Written by Amy Gensemer and Haley Adams Mangum, authors of Discovery Education Science Techbook
Perhaps now more than ever, it is important that all students are able to objectively evaluate the world around them to make sense of global issues such as climate change, pandemics, and human impact on the environment. With a solid foundation of scientific ideas, students can critically appraise multiple sources of information, including social media, in order to figure out driving factors behind real-world phenomena and events. However, delivery of scientific facts in the classroom does not always build the necessary foundation for students to analyze data, evaluate information, and uncover reliable evidence to help explain the situations around them.
The Framework for K-12 Science Education states, “Learning science depends not only on the accumulation of facts and concepts but also on the development of an identity as a competent learner of science with motivation and interest to learn more.” Today’s science classroom must allow all students the opportunity to figure out instances of real-world phenomena that are relevant to their everyday lives and emphasize the value each student brings to the collective understanding of their local and the global scientific community.
Phenomena-based learning harnesses students’ natural curiosities and empowers them to take ownership of their learning. By rooting instruction in relevant phenomena, students focus on figuring out the “how” and “why” behind their observations, while building their understanding of core science ideas along the way. As teachers engage students with phenomena, they need to consider that the “phenomena must be compelling to students based on their experiences in their homes and communities” (Lee, O., 2020). Not only does the selection of phenomena need to encourage students to dive deep into scientific ideas, the presentation and unpacking of the phenomena needs to respect and acknowledge diversity and relevance to a student’s background and provide opportunities for all students to share their cultural funds of knowledge as they approach how to figure out each situation alongside each other in the classroom.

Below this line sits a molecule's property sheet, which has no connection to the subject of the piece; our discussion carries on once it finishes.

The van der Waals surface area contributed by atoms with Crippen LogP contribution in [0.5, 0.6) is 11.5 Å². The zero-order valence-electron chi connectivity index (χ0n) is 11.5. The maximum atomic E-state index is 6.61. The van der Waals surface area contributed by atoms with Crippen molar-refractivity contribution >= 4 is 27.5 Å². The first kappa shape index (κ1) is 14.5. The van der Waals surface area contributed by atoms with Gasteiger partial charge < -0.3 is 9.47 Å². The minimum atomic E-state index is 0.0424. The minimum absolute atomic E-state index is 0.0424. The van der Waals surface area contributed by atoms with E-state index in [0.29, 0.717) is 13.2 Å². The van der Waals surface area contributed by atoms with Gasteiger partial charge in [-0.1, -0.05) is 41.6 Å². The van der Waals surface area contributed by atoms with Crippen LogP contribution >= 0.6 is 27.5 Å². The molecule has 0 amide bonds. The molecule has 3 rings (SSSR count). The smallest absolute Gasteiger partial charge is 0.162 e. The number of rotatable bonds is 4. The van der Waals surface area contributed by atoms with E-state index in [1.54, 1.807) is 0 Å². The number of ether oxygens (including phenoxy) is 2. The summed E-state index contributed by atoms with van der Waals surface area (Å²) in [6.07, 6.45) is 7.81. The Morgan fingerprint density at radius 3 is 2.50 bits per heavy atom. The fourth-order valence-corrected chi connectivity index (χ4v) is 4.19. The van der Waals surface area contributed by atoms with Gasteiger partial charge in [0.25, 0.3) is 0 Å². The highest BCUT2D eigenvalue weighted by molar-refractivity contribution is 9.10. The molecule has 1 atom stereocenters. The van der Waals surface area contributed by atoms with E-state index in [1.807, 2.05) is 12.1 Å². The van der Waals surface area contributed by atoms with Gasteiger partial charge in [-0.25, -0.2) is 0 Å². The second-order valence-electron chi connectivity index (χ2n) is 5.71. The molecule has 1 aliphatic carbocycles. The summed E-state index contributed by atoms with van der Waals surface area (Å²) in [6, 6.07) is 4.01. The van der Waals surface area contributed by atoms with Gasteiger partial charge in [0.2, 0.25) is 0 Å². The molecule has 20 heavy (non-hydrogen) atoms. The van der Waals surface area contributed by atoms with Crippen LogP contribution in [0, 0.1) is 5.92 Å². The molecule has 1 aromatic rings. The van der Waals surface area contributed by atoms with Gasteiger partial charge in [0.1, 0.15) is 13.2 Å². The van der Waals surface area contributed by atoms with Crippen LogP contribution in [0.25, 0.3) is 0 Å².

Immediately grabbing students’ attention and motivating them to make sense of the world around them, phenomena are the foundation of Discovery Education Science Techbook. At the unit level, anchor phenomena serve as observable, relevant, and often puzzling events that drive students to want to figure out the science behind their observations. Careful selection of these phenomena allows teachers to respect the experiences that all students bring from their backgrounds (National Research Council, Appendix D, 2013) while presenting global issues through engaging, high-quality content. Each unit intentionally builds in opportunities for students to share their own views and to recognize and value each student’s contributions to the building of scientific ideas. Exciting, complex phenomena beg for student sensemaking, pushing students to use their everyday experiences to form their own questions, which then serve as a roadmap for their learning throughout each unit.
As students progress on their journey of questioning, investigating, and explaining the unit anchor phenomenon, they are presented with investigative phenomena in ways that pique their curiosity. Investigative phenomena are additional real-world phenomena that directly connect to the anchor phenomenon. They are introduced at intentional moments within the learning sequence to align with students’ natural curiosities. Making sense of the investigative phenomena assist students to figure out scientific ideas related to the unit’s anchor phenomenon, providing consistent engagement and culminating in greater conceptual understanding of each topic.
This blend of thought-provoking anchor phenomena and investigative phenomena throughout Discovery Education Science Techbook presents numerous opportunities for students to transfer their knowledge and understanding across domains. Students are encouraged to apply what they’ve figured out in one unit to subsequent units in the program, and then to events they encounter in their everyday lives. The “Wow to How” phenomena-based learning approach kickstarts student curiosity and supports students in explaining the real world in a way that makes sense to them, both now and in the future.
Lee, O. (2020). Making Everyday Phenomena Phenomenal. Retrieved September 15, 2020, from https://www.nsta.org/science-and-children/science-and-children-septemberoctober-2020/making-everyday-phenomena
National Research Council (pg. 285) National Research Council. 2012. A Framework for K-12 Science Education: Practices, Crosscutting Concepts, and Core Ideas. Washington, DC: The National Academies Press. https://doi.org/10.17226/13165.
NGSS Lead States. 2013. Next Generation Science Standards: For States, By States. Washington, DC: The National Academies Press.